The Spiritual Administration of the Buddhists of Ukraine - History and Tradition
The history of Buddhism distribution in Ukraine began in 1988 when ven. Dorje Jambo came from Buryatia to Donetsk. At first as the lay follower of the Dharma, and since 1989 this time as a monk, he began preaching the Buddha's teaching. Thanks to his preaching first lay followers and then monks appeared in Ukraine. Immediately after the collapse of the Soviet Union in 1991, it was registered first Buddhist community in Ukraine in Donetsk city. Later the same year two regional Buddhist communities were registered: in Lugansk and Kharkiv, as well were appeared Buddhist groups in Kiev, Moscow, Belarus and Bashkortostan. In 1993, the leaders of these communities and groups decided to merge into a single organization - the Spiritual Administration of the Buddhists of Ukraine, the head of which - Choje-lama - has been unanimously elected ven. Dorje Jambo. One of laywomen endowed to the Order her house with some land that year. On that place the first time in Ukraine Buddhist monastery - Sheychen-ling Temple - was founded. This lay woman took monastic vows and became the first Ukrainian Buddhist nun taking the spiritual name Tarma.
Without any outside help, often overcoming the resistance of authorities, first Buddhists managed in just a few years to sow the seeds of the Dharma in thousands of souls, turning the teachings of the Enlightenment in the spiritual, cultural and social life of Ukraine. Nowadays the Spiritual Administration of the Buddhists of Ukraine is coinciding about 20 Buddhist communities and groups in various regions of Ukraine, as well as the only one formally acting Buddhist monastery in Ukraine, Sheychen-ling Temple.
Canonically The Spiritual Administration of the Buddhists of Ukraine belonged to the ancient Tibetan Buddhist Nyingma school ( "Old School"), which, in its turn, refers to one of the three traditions of the Buddha's teaching - Vajrayana ( "Diamond Chariot"), which is practiced in Rime spirit - " non-sectarian " where all traditions and schools of the Dharma are concerned with both equal and deserve to equal respect for Enlightenment path.
Nyingma School of Tibetan Buddhism dates from the Indian master Guru Padmasambhava, who arrived to Tibet in 817 AD at the invitation of King Trisong Detsen (742-797) to subdue evil spirits, which were preventing the spread of Buddhism in that country. This great teacher, later known as Guru Rinpoche, put vows on local demons and turned them into defenders and assistants of Buddhism spreading. Later he, together with the great bodhisattva Santaraksita, built the Samye Monastery, which became the main training center of the Dharma in Tibet. Ibid at the Tibetan language were translated many texts included in the treasury of the Tibetan Buddhism literature.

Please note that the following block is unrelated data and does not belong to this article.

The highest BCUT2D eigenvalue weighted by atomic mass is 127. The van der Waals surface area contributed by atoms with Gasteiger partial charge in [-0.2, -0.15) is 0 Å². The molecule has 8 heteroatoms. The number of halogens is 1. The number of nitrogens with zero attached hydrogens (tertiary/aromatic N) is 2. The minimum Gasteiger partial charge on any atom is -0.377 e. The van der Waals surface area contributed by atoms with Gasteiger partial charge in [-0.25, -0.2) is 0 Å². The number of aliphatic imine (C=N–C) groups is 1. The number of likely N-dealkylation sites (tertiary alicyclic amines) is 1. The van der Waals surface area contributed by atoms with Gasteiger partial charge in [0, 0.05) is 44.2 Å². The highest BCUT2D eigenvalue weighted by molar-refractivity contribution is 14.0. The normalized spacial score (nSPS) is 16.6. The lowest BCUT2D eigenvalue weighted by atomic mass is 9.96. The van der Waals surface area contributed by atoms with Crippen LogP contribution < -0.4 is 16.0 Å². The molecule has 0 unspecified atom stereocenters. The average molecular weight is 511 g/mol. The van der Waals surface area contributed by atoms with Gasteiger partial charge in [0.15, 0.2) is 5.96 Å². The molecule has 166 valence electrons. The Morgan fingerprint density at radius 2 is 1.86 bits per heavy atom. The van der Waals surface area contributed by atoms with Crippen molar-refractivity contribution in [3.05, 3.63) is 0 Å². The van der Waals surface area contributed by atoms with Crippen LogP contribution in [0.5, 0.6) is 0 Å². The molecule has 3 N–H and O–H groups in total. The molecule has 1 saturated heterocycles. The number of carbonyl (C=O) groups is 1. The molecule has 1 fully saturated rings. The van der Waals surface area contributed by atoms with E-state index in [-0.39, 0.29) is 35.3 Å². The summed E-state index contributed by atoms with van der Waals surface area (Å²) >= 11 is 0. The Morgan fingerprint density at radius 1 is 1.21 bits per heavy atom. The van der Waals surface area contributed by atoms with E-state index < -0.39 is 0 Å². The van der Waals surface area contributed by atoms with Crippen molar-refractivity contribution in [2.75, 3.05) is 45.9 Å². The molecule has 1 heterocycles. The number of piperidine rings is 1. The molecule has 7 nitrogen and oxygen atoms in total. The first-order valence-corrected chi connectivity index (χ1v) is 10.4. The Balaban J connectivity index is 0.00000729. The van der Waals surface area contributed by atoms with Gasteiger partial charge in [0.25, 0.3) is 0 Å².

Guru Rinpoche gave his twenty-five main disciples the secret teachings of the upper tantra levels. These first Tibetan dedicated ones were famous for their spiritual achievements. For example, Namkha Nyingpo could travel by the sunlight, Khadro Yeshe Tsogyal raised the dead, Vairocana possessed spiritual insight, Nanam More could soar in the sky, Kawa Peltseg read the other people thoughts, and Jnana Kumara was endowed with magical powers.
Guru Padmasambhava saw that many of his followers are inadequately prepared for the transfer of many others secret teachings, which he should open and time for that didn't come yet. So he hid many spiritual treasures (terma) in the form of texts, images and ritual supplies, while giving guidance on how to detect them in the future. Subsequently, more than a hundred teachers found these treasures Terma, and gave the teachings to their followers based on them. Thus, besides the tantric teachings in Tibet there are lines of continuity, based on the tradition of terma, and including the teachings of the Great Perfection or Dzogchen. These lines date back to these teachers, as Garab Dorje, Shri Simha, Guru Rinpoche, Jnana Sutra and Vimalamitra and represent unique Nyingma school legacy.
In contrast to other Buddhist traditions the Nyingma school until the late period of its development didn't have aim to acquire strong, hierarchically organized structures. Only after the XV century large monasteries, which became university centers, were built. These include Mindroling, founded in 1676 Rigdzin Terdag Lingpa (1646-1714) and Dorje Drag, founded in 1659 Rigdzin Ngagi Wangpo in central Tibet, as well as the monasteries of the Kham province: Palyul, founded in 1665 Rigdzin Kunzang Sheirab, Dzogchen founded in 1685 Dzogchen Pema Rigdzin and Sechen, built Sechen Rabjam in 1735. In addition, in the Amdo province were built Dodrupchen and Darthang monasteries.
Main monastic centers were reconstituted in exile in India: Thekchok Namdrol Shedrub Dorje-ling in Karnataka; Ngedon Gatsal-ling in Klementone, Dehradun, Palyul Choyhor-ling and E-vam Gyudmed-ling in Burma and Nechung Drayang-ling in Dharamsala.
Until recently, the Nyingma school were headed: His Holiness Dudjom Rinpoche (1904-1987), His Holiness Dilgo Khentse Rinpoche (1910-1991), His Holiness Mindroling Trichen Rinpoche (1930-2008), His Holiness Penor Rinpoche (1932-2009) and His Holiness Kyapje Trulshig Rinpoche.